Cahokia/Ancient America’s Great City

Cahokia is located near the center of this map in the upper part of the Middle Mississippi area.

I’ve read that  more than 20’000 residents lived in the 11th and 12th century in Cahokia, city then bigger than London at the time. The tribe’s disappearance in the 12th century seems to be quite mysterious! Unfortunately they didn’t have a written language similar to the Incas in Peru.

You can watch the video, read the summary and answer some  multiple choice questions about the content. Click here for the summary and questions CAHOKIA1 or do  a drag and drop exercise: (You can correct your answers online.)


From the above video we learn that a great number of years ago there was a city along the river Mississipi called Cahokia. It stood 6 miles from present day St.Louis/Missouri and dominated the heart of the Continent. At it’s center  it  had a powerful leader who came down from the sun and had seen from on high that people on this planet  had no master and wanted to govern others but were not capable to conduct themselves.

A thousand years ago Great Sun, both Pope and King, lived on top of a royal, manmade mountain, 10 storeys high, higher than any pyramid in Egypt. In order to live in peace he wanted the following points to be respected and therefore said:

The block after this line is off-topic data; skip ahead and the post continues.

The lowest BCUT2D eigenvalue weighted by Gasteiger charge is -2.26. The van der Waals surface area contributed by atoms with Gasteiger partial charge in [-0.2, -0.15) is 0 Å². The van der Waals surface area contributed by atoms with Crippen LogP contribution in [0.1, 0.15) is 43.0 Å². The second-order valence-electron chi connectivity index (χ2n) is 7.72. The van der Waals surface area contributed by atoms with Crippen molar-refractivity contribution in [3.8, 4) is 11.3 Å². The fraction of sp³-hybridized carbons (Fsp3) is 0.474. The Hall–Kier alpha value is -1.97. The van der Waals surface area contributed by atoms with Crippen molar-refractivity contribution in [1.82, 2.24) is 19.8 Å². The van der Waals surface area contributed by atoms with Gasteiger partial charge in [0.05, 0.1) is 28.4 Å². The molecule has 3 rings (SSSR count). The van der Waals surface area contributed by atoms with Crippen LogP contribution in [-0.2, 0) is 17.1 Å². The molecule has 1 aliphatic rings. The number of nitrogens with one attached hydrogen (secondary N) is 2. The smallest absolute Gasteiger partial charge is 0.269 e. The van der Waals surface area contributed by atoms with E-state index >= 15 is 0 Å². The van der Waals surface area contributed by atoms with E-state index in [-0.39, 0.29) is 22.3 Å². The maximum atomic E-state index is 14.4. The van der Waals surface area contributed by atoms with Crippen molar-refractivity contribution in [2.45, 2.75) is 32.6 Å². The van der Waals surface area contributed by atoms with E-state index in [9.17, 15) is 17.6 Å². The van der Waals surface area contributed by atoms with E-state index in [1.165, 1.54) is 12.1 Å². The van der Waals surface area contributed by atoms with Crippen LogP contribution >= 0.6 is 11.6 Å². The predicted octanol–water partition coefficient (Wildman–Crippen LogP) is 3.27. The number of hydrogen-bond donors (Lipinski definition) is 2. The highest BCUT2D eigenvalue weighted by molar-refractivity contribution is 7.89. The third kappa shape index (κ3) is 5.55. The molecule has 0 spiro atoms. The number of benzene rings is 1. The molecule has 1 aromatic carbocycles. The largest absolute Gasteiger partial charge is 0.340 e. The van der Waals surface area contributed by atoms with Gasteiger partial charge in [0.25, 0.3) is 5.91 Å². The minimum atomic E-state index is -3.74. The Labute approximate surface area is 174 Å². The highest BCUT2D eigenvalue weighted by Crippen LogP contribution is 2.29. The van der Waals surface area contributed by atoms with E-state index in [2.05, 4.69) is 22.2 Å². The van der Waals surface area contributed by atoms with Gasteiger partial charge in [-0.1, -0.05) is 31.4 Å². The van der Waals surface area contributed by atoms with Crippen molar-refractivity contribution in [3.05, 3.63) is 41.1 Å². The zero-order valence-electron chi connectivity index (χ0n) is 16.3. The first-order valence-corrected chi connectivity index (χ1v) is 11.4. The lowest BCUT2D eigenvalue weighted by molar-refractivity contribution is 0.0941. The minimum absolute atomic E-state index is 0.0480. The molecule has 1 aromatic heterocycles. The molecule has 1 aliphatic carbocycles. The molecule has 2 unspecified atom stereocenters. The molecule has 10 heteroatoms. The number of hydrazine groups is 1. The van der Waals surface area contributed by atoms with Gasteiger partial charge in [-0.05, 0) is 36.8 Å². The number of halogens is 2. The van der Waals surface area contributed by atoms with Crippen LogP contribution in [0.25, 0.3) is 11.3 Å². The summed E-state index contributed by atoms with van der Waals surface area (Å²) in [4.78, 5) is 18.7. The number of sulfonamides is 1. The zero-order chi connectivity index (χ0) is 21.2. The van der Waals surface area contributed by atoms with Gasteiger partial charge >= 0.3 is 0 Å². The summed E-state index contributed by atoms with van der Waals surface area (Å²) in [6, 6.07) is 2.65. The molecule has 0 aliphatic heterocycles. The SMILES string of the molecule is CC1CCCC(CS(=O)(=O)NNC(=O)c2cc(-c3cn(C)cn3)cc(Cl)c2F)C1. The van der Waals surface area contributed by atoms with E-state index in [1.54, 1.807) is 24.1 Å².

–       “We must never kill anyone but in defence of our own lives.”

–       “We must never know any woman besides our own.”

–       “We must never take any thing that belongs to another.”

–       “We must never lie, nor get drunk.”

–       “We must not be avaricious.”

–       “We must give generously with joy and share our subsistence with those who are in need of it.”

The Great Sun ruled the thriving center of a vast Mississipian culture. Outside the city’s walls communities of farmers, hunters and fishermen stretched for miles surrounded by fields and corn.

With 20’000 inhabitants no city in the USA would surpass Cahokia’s historic size before eighteen hundred. Only then would Philadelphia eclipse the ancient center.

Priests and royalties lived in substantive houses, not tipis and they were sedentary. With the Mississipi and other rivers as its highways, Cahokia was linked by trade to 1/3 of the continent.

Copper  arrived from the great lakes, obsidian from the Yellowstone, gold and silver from Canada and shell from the Gulf of Mexico. The Indians also seemed to have  had a good time with feast when the women put together corn and they would roast a deer. The guests would, of course, bring gifts. The Cahokians were magnificently dressed .

Cahokia was the pinnacle of a mound building culture. Thousands of mountains still dot the landscapes around the Great Lakes and Gulf of Mexico. A funeral mound in the Ohio region was three storey’s high. This meant for 100 men to carry baskets of earth for one year.

Only few mounds compare with the religious effigy, the Great Serpent mound.It is 50 miles east on Cincinnati and this enormous snake stretches over 400 yards. The earthworks was the most important legacy. Of their smaller creations

only glimpses remain of the people who changed the course of life on the northern Continent. Wooden buildings, baskets, boats, woven textiles, leather footwear and clothes have long turned to dust.

Last but not least the speaker in the video said that the people didn’t worship the sun but what was behind it

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